Young Japanese males may no longer be interested in buying new cars, brand-name clothes or other expensive items, but their female counterparts appear less reluctant to part with their money, and retailers are tuned in.
“The Tokyo Girls Collection in Nagoya,” a Feb. 19 fashion event at Nagoya Dome, is billed as one such opportunity where a number of businesses — not just from the fashion industry, but also from confectionary to tourism — will gather to grab a piece of the action.
The collection has been held twice a year since 2005, mostly in the Tokyo area. The February show will be the first time it has been held in Nagoya and only the second time outside the metropolitan area. One event was held in Okinawa last year.
The trend-setting event now regularly attracts some 20,000 to 30,000 visitors per show.
Amid sluggish consumer spending linked to a downturn in the manufacturing industry in the region, this extravaganza is expected to raise new demand for the so-called girls’ market and provide a spark for the local economy.
The collection is a comprehensive entertainment event in which popular brand companies showcase cutting-edge fashion, while music performances and talk shows by celebrities are also staged.
While most fashion shows target the fashion industry, the collection is designed for general consumers and works in tandem with online shopping sites, allowing people to buy clothes presented at a show right away via their cell phones.
The fashions worn by the trend-conscious women packing previous venues were actually part of the entertainment. At the summer show, people wore fur, and others wore summer clothes at the winter event. There are many who purchased outfits and fancy goods just for the events.
Women aged between 20 and 34 make up the main audience. Those females with disposable cash who buy what they want, the “F1 population,” are the driving force in various markets.
A dress worn by Karina, a Nagoya-born popular model, at a past collection resulted in record sales of the item: more than 10,000 were later sold.
For several companies, the collection is the perfect location to display their products while at the same time conducting market research.
Nagoya is said to have developed its own unique fashion style, as demonstrated by “Nagoya-jyo (girls)” who have gorgeous, curly hairstyles.
“We chose Nagoya as the event venue because it has a fairly good market size, and because Nagoya girls have a passion for becoming prettier,” said Ayako Nagaya, chief producer of the executive committee of the collection and president of F1 MEDIA Inc.
Karina, the model, said people in Nagoya have developed their own fashion culture by incorporating different trends and cultures.
Toshihiro Uchida, an economist at Mitsubishi UFJ Research and Consulting Co., estimated the economic effect of the event at about ¥1.7 to ¥2 billion based on the expected number of people in the audience, noting further benefits can be expected as many apparel companies are located in Nagoya and Ichinomiya in Aichi Prefecture and in Gifu.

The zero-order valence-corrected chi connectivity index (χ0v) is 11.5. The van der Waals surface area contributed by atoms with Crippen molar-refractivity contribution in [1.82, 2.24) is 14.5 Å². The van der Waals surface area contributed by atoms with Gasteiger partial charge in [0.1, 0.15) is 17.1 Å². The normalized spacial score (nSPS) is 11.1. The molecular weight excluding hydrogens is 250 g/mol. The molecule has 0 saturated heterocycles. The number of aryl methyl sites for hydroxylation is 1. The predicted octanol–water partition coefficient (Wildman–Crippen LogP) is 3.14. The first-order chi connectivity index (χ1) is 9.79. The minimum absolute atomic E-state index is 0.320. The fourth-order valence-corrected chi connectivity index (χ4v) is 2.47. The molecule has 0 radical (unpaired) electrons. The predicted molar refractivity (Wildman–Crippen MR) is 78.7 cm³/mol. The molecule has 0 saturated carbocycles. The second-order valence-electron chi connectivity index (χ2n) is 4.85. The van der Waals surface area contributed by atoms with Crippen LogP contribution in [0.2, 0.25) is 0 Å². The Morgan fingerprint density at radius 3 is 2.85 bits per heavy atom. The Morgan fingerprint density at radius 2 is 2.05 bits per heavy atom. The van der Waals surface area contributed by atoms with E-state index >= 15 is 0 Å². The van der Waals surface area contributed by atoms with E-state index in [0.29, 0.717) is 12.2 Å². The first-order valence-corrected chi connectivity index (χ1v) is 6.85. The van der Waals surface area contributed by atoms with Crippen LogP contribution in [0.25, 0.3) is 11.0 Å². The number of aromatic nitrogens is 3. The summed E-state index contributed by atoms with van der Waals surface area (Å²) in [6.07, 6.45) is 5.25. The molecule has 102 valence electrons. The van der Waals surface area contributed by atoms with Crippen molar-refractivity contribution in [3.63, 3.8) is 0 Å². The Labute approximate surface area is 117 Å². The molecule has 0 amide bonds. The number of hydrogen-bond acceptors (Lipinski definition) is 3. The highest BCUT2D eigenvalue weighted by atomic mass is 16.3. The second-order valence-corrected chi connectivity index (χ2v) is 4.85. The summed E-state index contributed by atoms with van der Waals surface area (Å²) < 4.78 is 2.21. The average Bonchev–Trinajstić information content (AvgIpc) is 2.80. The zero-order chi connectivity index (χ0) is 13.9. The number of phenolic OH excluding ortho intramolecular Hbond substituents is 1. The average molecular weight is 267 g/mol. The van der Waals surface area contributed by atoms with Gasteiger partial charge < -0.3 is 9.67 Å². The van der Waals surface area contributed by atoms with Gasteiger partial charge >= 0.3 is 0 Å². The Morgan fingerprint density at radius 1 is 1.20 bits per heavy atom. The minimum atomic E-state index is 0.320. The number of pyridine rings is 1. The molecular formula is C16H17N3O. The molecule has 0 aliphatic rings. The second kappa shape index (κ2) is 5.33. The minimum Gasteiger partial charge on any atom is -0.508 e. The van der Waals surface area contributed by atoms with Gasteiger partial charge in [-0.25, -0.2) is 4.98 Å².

At the Nagoya event, 50 popular fashion models, including Karina, Anna Tsuchiya and Nozomi Sasaki, will showcase the latest fashion from about 20 brands, and some 40 companies will take part.
At the venue, local department stores will organize their own shows. The Matsuzakaya emporium in Nagoya, 80 percent of whose customers are above 40 years old, will present five brands for women in their 20s, with the aim of luring new, young customers.
Maruzawaya Co., which runs M.deux brand shops in the Tokai region targeting women in their 20s and 30s, will showcase a blouse and distribute its product catalog at the site. “We want to raise the profile of our brand all over Japan,” a company official said.
Aoyagi Sohonke, an established manufacturer of desserts, has taken this opportunity to develop “uiro,” a sweet rice cake specialty of Nagoya, by using sweet potato with heart-shaped decorations. The firm plans to sell the product at its booth during the event.
The popularity of Japanese fashion has also spread abroad, especially in other parts of Asia. The word “kawaii” (cute) is now understood in many foreign countries.
Because the collection attracts many visitors from Taiwan, Hong Kong and other parts of Asia, the tourism industry also has high expectations for the event.
Aichi Prefecture has proposed a special tour to a travel agency in southern China’s Guangdong Province to lure more Chinese visitors.
To promote the tour, it also ran ads in a local travel magazine to introduce sightseeing spots located within the prefecture. Organizers are also planning to hold a collection in Beijing in May.
This section, appearing Saturdays, features topics and issues from the Chubu region covered by the local daily Chunichi Shimbun. The original article was published Jan. 22.
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